Why does FheUint16 addition take more than 20 ms with GPU?


I wonder why TFHE addition (FheUint16) takes as much as 25 ms when using GPU:



Basicaly, a TFHE ciphertext is (vector(a), b). When we add two TFHE ciphertexts as follows:

C1 = (vector(a1), b1)
C2 = (vector(a2), b2)

We only need to compute C1 + C2 = (vector(a1) + vector(a2), b1 + b2)

Provided the vector is around 1000 dimension (for 128 bit security?), this computation can be done almost instantly. But the benchmark page shows that this operation takes 25 ms. I wonder why it takes so long. Is this because TFHE-rs implements a logic gate to compute addition of two ciphertexts and the multiplication operations in the gates takes a long time?

In fact, the only operation my application needs is programmable bootstrapping (switching 0 to 1, and switching all non-zero values to 0), and addition. In this case, there is no need to implement a logic gate. If this is the case, would there be any way for me to expedite the addition operation by using TFHE-rs without manually implementing my custom TFHE addition logic?

Hello, It’s not that simple:

The FheUintX/FheIntX types are actually multiple LWE

So they are:

C1 = (vector(a1), b1, ...., vector(an), bn)
C2 =  (vector(a1), b1, ...., vector(an), bn)

Thus, PBS are needed to manage carries.

It is theoretically possible to encode 16 bits on a single LWE, but you need to find the parameters (we don’t provide them)

And although I think it is possible to find parameters that works for doing simple Lwe add, I’m not sure there are parameters that exist and allow to compute PBS on LWEs that encode 16 bits.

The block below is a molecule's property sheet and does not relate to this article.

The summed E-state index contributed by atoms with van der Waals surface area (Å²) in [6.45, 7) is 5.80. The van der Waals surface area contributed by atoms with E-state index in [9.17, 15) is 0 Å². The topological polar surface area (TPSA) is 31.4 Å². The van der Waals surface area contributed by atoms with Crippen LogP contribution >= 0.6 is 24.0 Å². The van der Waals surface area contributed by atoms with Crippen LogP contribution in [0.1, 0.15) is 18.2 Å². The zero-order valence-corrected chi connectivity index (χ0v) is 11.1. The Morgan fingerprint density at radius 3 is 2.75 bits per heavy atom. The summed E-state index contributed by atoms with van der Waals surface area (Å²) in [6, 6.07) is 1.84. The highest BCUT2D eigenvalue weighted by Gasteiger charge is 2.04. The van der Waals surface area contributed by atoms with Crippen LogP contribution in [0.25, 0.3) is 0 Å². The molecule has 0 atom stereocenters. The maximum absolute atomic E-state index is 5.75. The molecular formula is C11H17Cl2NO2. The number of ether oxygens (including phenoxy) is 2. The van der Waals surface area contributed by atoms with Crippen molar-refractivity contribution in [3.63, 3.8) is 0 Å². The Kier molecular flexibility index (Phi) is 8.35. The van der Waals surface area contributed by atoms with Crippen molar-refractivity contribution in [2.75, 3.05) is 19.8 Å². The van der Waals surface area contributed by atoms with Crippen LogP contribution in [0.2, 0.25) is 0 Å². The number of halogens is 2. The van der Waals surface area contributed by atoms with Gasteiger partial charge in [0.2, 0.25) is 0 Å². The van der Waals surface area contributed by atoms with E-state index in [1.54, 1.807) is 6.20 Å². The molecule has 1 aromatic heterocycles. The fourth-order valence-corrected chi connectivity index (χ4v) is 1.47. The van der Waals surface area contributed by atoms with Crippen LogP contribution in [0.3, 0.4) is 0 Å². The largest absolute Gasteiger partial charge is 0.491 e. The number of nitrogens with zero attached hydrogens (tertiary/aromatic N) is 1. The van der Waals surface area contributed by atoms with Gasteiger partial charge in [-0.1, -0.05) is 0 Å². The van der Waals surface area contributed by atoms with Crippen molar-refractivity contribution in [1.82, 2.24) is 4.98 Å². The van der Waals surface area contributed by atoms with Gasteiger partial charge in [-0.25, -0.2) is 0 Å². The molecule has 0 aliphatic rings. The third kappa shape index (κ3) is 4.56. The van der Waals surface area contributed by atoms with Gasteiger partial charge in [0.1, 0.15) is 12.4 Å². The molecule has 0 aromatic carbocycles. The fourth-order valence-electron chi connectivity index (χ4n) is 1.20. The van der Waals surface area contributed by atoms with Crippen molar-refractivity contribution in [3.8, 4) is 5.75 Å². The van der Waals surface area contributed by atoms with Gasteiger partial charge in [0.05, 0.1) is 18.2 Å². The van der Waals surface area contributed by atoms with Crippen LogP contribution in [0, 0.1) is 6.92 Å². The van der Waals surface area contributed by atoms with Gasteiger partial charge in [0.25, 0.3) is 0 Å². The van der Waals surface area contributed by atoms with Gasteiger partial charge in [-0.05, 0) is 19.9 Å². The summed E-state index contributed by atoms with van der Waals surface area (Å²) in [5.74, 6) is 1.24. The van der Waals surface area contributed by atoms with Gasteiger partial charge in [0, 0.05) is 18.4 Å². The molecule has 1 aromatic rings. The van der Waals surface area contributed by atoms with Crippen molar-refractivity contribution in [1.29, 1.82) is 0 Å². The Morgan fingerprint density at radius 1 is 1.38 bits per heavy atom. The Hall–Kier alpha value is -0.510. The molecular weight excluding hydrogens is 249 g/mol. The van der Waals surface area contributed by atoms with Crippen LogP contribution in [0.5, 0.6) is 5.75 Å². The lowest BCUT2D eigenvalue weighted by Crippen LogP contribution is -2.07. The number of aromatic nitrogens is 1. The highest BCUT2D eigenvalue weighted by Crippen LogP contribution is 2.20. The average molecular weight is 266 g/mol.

Or if they exists the runtime of the PBS would be exetremly slow: a 6 bits PBS is 100 ms, 8 bit PBS is already 800ms (the jump between the two is quite big, so 16 bits would be far worse).

This is why we represent integers using multple LWE, as we want to allow generic application to work, and be able to expose types that encrypts more than just a few bits efficiently.

I you want to try to use lower level construct in hope to achieve better performance for your specific program you would have to stick to core_crypto/shortint APIs which stay at the LWE level, or you could try the integer api but you would have to use unchecked_ operations like unchecked_add but again you’d have to be carefull about noise and carry management.

Hi, thanks very much for your clarification. PBS for 16-bit numbers (without using circuits) seems to be taking many hours… So, Zama’s strategy is to express all software logic as either a circuit composed of logic gates, or express as PBS, right?

Thanks for your insight and I will come up with an alternative way to tackle this problem.